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In the Dark

Series: Jonathan Stride, Book 4
Length: 12 hrs and 30 mins
4.5 out of 5 stars (303 ratings)

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Publisher's Summary

This is one case that has haunted Jonathan Stride for 30 years. In the summer after his junior year of high school, he fell in love with Cindy Starr, the girl who would become his wife. But that same summer, Cindy's sister, Laura, was brutally murdered. The police suspected a vagrant of committing the crime, but Stride and Cindy were both convinced that the killer was someone close to Laura.

Thirty years later, Laura's best friend, Tish Verdure, returns to Duluth to write a book about Laura's death. Tish knows secrets about Cindy that leave Stride questioning his entire past.

©2009 Brian Freeman (P)2009 Blackstone Audio, Inc.

Critic Reviews

"[M]ay be his most ambitious - and accomplished - work to date....Powered by darkly poetic atmospherics and deep character development, this harrowing and heartrending novel will leave readers guessing until the very last pages." ( Publishers Weekly)

What members say

Average Customer Ratings

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Performance

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Story

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  • Overall
    4 out of 5 stars
  • Performance
    5 out of 5 stars
  • Story
    4 out of 5 stars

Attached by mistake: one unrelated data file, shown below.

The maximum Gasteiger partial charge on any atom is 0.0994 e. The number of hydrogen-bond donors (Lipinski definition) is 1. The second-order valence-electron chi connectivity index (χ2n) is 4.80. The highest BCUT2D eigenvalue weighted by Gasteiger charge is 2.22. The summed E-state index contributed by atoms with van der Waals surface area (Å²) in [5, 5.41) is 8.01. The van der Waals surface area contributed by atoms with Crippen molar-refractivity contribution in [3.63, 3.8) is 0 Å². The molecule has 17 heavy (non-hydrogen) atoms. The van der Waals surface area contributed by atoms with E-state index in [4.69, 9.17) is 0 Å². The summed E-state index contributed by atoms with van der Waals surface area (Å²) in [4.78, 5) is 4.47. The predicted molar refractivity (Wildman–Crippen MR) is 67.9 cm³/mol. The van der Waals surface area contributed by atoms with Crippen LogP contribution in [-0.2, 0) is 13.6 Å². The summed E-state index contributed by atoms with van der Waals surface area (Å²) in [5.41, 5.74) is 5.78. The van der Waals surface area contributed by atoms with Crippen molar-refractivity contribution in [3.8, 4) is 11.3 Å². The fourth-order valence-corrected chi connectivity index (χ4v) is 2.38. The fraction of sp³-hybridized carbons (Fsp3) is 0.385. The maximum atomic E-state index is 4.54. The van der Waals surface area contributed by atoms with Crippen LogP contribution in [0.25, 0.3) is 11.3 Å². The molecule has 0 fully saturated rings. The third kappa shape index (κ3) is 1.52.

3.5 Lost A Little Of The Spark

This book seemed to have lost the spark that his previous works had. Though it is still very good, this one was just a bit off.

Tish Verdure returns to Minnesota to write about a case that is just too personal for Detective Jonathan Stride. This book will be about the night 30 years ago that Jonathan and his late wife Cindy thought would be the most wonderful of their lives, the night that they would make their most personal commitment to each other. But when Cindy's sister Laura never comes home and is found murdered, and the town is readily able to believe that it was the black vagrant that did it, and all was easily swept under the rug. But that was just too easy. This is the case that sent Jonathan into police work.

Now Tish is back to write a book and expose the truth. A truth that has too many people wanting this story to stay hidden. A truth that will set some free, but will bury others.

Freeman writes a tightly wound thriller that has multiple storylines and has the reader rapidly turning pages to see which conclusion will answer the questions the Jonathan has been trying to solve. Did his beloved Cindy keep secrets from him? Why didn't he know about Tish?

Freeman slowly unfold more depth to his continuing characters. Slowly, but sure, we begin to see the inner workings of these characters and what makes them tick.

Joe Barrett and Carrington MacDuffie were outstanding with the delivery of the story

5 of 5 people found this review helpful

  • Overall
    1 out of 5 stars

Minnesota native objects

Let me start with this: any reader who doesn't know how to pronounce "Ole" -- as in 'Ole and Lena jokes' -- has no business reading a Minnesota book.